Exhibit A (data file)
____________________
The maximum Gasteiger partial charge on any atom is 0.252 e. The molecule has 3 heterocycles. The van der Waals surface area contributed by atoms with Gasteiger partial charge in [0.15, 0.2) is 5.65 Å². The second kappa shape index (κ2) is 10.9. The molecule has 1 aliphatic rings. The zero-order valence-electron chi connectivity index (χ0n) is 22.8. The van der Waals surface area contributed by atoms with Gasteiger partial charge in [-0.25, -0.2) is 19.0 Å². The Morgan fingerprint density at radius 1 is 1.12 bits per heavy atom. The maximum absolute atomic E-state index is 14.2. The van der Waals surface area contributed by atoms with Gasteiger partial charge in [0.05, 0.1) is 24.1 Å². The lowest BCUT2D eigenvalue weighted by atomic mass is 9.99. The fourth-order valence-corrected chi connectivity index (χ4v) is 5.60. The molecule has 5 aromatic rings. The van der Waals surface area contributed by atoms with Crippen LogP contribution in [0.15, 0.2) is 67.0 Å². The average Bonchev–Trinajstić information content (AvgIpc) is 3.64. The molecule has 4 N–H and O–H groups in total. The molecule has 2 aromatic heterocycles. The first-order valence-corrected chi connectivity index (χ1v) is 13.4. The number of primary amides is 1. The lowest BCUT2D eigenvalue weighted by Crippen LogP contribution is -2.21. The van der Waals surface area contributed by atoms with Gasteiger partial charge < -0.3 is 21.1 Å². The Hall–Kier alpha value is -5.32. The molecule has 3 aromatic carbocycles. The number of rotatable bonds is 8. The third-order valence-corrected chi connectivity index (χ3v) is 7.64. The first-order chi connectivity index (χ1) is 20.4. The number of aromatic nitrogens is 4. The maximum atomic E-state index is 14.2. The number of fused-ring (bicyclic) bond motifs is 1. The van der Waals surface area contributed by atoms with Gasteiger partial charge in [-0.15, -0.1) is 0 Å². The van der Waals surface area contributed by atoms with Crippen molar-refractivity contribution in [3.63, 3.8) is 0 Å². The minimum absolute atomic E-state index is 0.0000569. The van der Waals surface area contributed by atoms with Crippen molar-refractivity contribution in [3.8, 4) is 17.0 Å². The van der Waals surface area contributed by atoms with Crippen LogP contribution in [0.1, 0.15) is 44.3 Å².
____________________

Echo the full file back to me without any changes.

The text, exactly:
The maximum Gasteiger partial charge on any atom is 0.252 e. The molecule has 3 heterocycles. The van der Waals surface area contributed by atoms with Gasteiger partial charge in [0.15, 0.2) is 5.65 Å². The second kappa shape index (κ2) is 10.9. The molecule has 1 aliphatic rings. The zero-order valence-electron chi connectivity index (χ0n) is 22.8. The van der Waals surface area contributed by atoms with Gasteiger partial charge in [-0.25, -0.2) is 19.0 Å². The Morgan fingerprint density at radius 1 is 1.12 bits per heavy atom. The maximum absolute atomic E-state index is 14.2. The van der Waals surface area contributed by atoms with Gasteiger partial charge in [0.05, 0.1) is 24.1 Å². The lowest BCUT2D eigenvalue weighted by atomic mass is 9.99. The fourth-order valence-corrected chi connectivity index (χ4v) is 5.60. The molecule has 5 aromatic rings. The van der Waals surface area contributed by atoms with Crippen LogP contribution in [0.15, 0.2) is 67.0 Å². The average Bonchev–Trinajstić information content (AvgIpc) is 3.64. The molecule has 4 N–H and O–H groups in total. The molecule has 2 aromatic heterocycles. The first-order valence-corrected chi connectivity index (χ1v) is 13.4. The number of primary amides is 1. The lowest BCUT2D eigenvalue weighted by Crippen LogP contribution is -2.21. The van der Waals surface area contributed by atoms with Gasteiger partial charge < -0.3 is 21.1 Å². The Hall–Kier alpha value is -5.32. The molecule has 3 aromatic carbocycles. The number of rotatable bonds is 8. The third-order valence-corrected chi connectivity index (χ3v) is 7.64. The first-order chi connectivity index (χ1) is 20.4. The number of aromatic nitrogens is 4. The maximum atomic E-state index is 14.2. The number of fused-ring (bicyclic) bond motifs is 1. The van der Waals surface area contributed by atoms with Gasteiger partial charge in [-0.15, -0.1) is 0 Å². The van der Waals surface area contributed by atoms with Crippen molar-refractivity contribution in [3.63, 3.8) is 0 Å². The minimum absolute atomic E-state index is 0.0000569. The van der Waals surface area contributed by atoms with Crippen molar-refractivity contribution in [3.8, 4) is 17.0 Å². The van der Waals surface area contributed by atoms with Crippen LogP contribution in [0.1, 0.15) is 44.3 Å².